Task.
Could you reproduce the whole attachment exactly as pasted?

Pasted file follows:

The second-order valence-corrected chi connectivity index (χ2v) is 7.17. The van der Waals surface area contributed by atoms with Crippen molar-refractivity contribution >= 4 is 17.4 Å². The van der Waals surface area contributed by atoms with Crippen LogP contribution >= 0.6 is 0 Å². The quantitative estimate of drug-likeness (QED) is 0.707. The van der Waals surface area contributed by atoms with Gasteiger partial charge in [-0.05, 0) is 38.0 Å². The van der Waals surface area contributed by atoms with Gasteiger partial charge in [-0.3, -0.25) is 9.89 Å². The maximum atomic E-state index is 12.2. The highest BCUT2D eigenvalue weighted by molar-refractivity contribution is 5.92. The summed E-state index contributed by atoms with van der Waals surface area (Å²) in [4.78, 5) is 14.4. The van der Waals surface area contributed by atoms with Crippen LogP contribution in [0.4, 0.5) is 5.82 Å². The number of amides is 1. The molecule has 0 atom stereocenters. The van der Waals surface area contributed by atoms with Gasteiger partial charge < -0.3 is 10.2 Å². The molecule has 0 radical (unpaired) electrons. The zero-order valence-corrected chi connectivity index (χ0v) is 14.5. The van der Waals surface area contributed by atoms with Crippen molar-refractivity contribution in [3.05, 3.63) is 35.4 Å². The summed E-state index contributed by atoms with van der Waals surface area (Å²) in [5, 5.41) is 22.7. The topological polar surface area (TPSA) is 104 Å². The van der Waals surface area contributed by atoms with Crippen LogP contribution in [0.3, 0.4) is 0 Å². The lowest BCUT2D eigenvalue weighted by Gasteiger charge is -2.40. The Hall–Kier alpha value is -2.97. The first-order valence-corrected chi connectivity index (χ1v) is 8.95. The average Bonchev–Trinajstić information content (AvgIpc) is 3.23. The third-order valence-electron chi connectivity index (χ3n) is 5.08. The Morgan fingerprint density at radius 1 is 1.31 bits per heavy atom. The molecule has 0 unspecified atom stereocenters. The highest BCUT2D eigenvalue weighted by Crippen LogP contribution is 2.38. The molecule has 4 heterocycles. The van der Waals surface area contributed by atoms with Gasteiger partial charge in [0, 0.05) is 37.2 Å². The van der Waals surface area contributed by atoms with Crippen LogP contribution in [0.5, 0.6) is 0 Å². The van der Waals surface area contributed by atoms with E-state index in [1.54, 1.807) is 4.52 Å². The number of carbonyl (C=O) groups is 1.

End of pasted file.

The second-order valence-corrected chi connectivity index (χ2v) is 7.17. The van der Waals surface area contributed by atoms with Crippen molar-refractivity contribution >= 4 is 17.4 Å². The van der Waals surface area contributed by atoms with Crippen LogP contribution >= 0.6 is 0 Å². The quantitative estimate of drug-likeness (QED) is 0.707. The van der Waals surface area contributed by atoms with Gasteiger partial charge in [-0.05, 0) is 38.0 Å². The van der Waals surface area contributed by atoms with Gasteiger partial charge in [-0.3, -0.25) is 9.89 Å². The maximum atomic E-state index is 12.2. The highest BCUT2D eigenvalue weighted by molar-refractivity contribution is 5.92. The summed E-state index contributed by atoms with van der Waals surface area (Å²) in [4.78, 5) is 14.4. The van der Waals surface area contributed by atoms with Crippen LogP contribution in [0.4, 0.5) is 5.82 Å². The number of amides is 1. The molecule has 0 atom stereocenters. The van der Waals surface area contributed by atoms with Gasteiger partial charge < -0.3 is 10.2 Å². The molecule has 0 radical (unpaired) electrons. The zero-order valence-corrected chi connectivity index (χ0v) is 14.5. The van der Waals surface area contributed by atoms with Crippen molar-refractivity contribution in [3.05, 3.63) is 35.4 Å². The summed E-state index contributed by atoms with van der Waals surface area (Å²) in [5, 5.41) is 22.7. The topological polar surface area (TPSA) is 104 Å². The van der Waals surface area contributed by atoms with Crippen LogP contribution in [0.3, 0.4) is 0 Å². The lowest BCUT2D eigenvalue weighted by Gasteiger charge is -2.40. The Hall–Kier alpha value is -2.97. The first-order valence-corrected chi connectivity index (χ1v) is 8.95. The average Bonchev–Trinajstić information content (AvgIpc) is 3.23. The third-order valence-electron chi connectivity index (χ3n) is 5.08. The Morgan fingerprint density at radius 1 is 1.31 bits per heavy atom. The molecule has 0 unspecified atom stereocenters. The highest BCUT2D eigenvalue weighted by Crippen LogP contribution is 2.38. The molecule has 4 heterocycles. The van der Waals surface area contributed by atoms with Gasteiger partial charge in [0, 0.05) is 37.2 Å². The van der Waals surface area contributed by atoms with Crippen LogP contribution in [0.5, 0.6) is 0 Å². The van der Waals surface area contributed by atoms with E-state index in [1.54, 1.807) is 4.52 Å². The number of carbonyl (C=O) groups is 1.